Your annual checkup
Posted on 15 April 2016
As the world marks Health Awareness Month, we take a closer look at the long-term health benefits of regular preventative treatment options. It’s time you phoned your Mediclinic GP to schedule your annual checkup.
As the old saying goes, prevention is better than cure. And when it comes to certain medical conditions, a regular health test can help to find problems before they start, or to detect find problems early, when your chances for treatment – and cure – are better.
Best of all, a checkup with your general practitioner doesn’t have to happen all that often; and it doesn’t have to take too long either. ‘Once a year is okay,’ says Dr Marinda Opt Hof, a GP at Mediclinic Welkom in the Free State. ‘If you there’s something wrong, like a chronic condition, then you should come in more frequently. But if we’re talking about just a regular, routine checkup, then once a year is fine. It should only take 15 to 20 minutes. It’s not too long. We might send blood away for testing, but that’s about it.’
A routine checkup typically includes preventative screenings and physical examinations, to check your current health and risks. You’ll be asked about your general well-being (fatigue, headaches, changes in bowel movement, etc), as well as your family medical history.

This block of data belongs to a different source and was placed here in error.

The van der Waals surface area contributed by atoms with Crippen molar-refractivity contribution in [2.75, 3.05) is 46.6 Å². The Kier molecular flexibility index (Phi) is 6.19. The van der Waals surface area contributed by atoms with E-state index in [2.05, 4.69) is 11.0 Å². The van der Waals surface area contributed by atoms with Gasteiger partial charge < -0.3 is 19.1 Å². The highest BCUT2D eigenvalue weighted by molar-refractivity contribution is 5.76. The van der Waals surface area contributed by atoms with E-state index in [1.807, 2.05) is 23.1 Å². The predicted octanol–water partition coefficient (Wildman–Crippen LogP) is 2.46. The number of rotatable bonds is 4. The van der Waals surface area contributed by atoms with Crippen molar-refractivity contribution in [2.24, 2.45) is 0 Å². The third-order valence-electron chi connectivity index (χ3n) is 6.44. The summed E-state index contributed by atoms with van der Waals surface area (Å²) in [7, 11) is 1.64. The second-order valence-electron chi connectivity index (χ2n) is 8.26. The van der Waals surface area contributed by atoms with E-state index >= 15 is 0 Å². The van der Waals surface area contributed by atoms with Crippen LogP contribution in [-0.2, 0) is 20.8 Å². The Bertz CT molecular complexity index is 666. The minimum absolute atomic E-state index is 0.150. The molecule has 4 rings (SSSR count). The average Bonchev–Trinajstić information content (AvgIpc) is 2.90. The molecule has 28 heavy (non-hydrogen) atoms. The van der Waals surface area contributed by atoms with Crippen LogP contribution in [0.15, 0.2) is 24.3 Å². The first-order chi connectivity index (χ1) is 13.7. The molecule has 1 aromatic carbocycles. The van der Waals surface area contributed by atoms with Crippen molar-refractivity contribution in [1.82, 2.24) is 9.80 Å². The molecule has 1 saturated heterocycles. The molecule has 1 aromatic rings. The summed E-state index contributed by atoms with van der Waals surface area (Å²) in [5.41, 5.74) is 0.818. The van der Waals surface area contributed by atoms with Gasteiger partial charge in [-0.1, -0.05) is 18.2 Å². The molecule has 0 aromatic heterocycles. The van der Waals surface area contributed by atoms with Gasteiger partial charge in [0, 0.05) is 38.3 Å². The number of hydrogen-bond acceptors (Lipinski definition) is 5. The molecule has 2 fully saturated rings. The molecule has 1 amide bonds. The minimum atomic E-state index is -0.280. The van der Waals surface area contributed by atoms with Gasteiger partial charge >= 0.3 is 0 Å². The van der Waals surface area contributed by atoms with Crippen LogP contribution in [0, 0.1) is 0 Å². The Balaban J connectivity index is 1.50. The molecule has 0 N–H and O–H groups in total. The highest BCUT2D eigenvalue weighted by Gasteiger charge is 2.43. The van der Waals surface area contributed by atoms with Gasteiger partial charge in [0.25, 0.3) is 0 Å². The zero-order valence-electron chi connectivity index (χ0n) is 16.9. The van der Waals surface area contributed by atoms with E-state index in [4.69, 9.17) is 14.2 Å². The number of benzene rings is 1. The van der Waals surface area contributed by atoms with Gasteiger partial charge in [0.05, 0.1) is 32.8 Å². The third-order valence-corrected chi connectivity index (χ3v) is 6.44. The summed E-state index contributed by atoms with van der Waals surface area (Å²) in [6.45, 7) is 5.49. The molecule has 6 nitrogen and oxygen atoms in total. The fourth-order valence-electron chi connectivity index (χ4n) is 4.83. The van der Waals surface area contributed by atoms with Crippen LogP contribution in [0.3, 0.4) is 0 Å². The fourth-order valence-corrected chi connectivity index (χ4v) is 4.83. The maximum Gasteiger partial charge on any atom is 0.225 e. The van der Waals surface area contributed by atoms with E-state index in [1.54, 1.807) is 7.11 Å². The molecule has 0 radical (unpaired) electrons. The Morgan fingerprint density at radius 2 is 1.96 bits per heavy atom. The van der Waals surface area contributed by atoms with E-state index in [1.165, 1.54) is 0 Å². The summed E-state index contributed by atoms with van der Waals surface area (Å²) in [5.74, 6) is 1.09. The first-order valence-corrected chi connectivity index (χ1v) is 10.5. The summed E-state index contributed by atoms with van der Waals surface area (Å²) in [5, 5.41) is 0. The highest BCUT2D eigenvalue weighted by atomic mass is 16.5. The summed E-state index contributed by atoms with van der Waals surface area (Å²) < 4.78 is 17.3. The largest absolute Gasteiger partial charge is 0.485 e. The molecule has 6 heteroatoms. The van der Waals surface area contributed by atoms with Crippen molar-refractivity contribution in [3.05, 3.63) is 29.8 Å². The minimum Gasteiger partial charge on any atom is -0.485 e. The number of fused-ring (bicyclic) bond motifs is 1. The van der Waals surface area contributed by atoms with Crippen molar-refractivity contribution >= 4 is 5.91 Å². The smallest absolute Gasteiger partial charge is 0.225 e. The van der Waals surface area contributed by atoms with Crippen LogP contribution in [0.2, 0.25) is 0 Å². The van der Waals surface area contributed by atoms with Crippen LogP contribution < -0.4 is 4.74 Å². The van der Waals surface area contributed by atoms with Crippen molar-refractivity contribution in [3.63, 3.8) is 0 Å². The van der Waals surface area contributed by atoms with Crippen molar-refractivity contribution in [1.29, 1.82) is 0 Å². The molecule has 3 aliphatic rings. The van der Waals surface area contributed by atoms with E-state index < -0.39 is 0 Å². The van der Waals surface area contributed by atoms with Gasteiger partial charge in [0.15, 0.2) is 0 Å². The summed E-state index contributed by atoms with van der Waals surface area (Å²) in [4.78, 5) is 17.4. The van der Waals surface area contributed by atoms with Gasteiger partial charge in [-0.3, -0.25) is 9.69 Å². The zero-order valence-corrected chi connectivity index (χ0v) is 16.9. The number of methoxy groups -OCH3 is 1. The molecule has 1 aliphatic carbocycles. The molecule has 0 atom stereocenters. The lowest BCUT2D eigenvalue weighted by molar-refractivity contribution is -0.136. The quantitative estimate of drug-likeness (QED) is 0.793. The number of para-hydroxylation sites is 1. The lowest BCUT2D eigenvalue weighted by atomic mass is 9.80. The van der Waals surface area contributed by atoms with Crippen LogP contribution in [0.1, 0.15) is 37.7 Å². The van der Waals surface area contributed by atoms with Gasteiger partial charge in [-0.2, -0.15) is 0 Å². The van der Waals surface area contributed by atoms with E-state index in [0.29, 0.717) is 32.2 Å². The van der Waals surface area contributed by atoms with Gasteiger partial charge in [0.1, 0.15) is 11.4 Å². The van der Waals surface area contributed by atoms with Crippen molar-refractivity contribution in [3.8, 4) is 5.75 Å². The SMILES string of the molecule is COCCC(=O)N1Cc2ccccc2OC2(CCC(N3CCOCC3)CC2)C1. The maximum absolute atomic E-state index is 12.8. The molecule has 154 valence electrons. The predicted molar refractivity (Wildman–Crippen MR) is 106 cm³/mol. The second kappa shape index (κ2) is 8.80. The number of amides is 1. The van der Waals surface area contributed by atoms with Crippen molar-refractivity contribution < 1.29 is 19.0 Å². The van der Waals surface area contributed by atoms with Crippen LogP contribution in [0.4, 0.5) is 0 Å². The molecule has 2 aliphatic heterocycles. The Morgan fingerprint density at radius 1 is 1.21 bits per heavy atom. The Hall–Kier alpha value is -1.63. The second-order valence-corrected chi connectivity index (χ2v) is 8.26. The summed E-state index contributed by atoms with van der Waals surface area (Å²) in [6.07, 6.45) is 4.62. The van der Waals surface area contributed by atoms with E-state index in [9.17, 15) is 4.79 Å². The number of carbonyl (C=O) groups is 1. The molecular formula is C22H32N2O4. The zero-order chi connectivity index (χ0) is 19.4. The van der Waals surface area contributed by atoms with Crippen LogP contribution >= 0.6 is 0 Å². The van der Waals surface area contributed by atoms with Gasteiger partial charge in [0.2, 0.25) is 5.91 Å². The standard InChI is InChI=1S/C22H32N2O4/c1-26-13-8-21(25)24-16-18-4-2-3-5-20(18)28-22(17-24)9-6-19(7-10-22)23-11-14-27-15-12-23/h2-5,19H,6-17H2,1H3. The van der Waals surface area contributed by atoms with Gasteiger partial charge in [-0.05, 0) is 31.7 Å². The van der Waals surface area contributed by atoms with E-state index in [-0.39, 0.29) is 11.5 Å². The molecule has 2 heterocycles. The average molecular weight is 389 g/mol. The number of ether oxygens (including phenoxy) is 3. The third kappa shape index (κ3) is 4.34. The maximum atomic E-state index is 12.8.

The leading health killers in South Africa (and around the world) include heart disease, stroke, hypertension, respiratory infections and diabetes mellitus. Add various cancers to the list, and you start to see the importance of that once-a-year doctor’s visit.
So what gets tested? ‘It depends on your age,’ says Dr Opt Hof, ‘but everybody – male and female, young and old – should check their blood pressure, cholesterol and glucose levels. For men over 40, there’s the PSA test for prostate cancer, and for women over 40 it’s the mammogram and bone density test.’ Apart from a visit to the GP, you should also pay regular, annual visits to the dentist or the optometrist.
Then, adds Dr Opt Hof, if you have pre-existing conditions you may need further medical testing. ‘If a patient is diabetic, or has high cholesterol, then they should go for an ECG at least once a year as well,’ she says. ‘It’s worth getting X-rays as well, because their heart could get enlarged, and they wouldn’t even know it. Patients with hypertension, high cholesterol or high blood sugar should also get an ECG and a chest X-ray once a year.’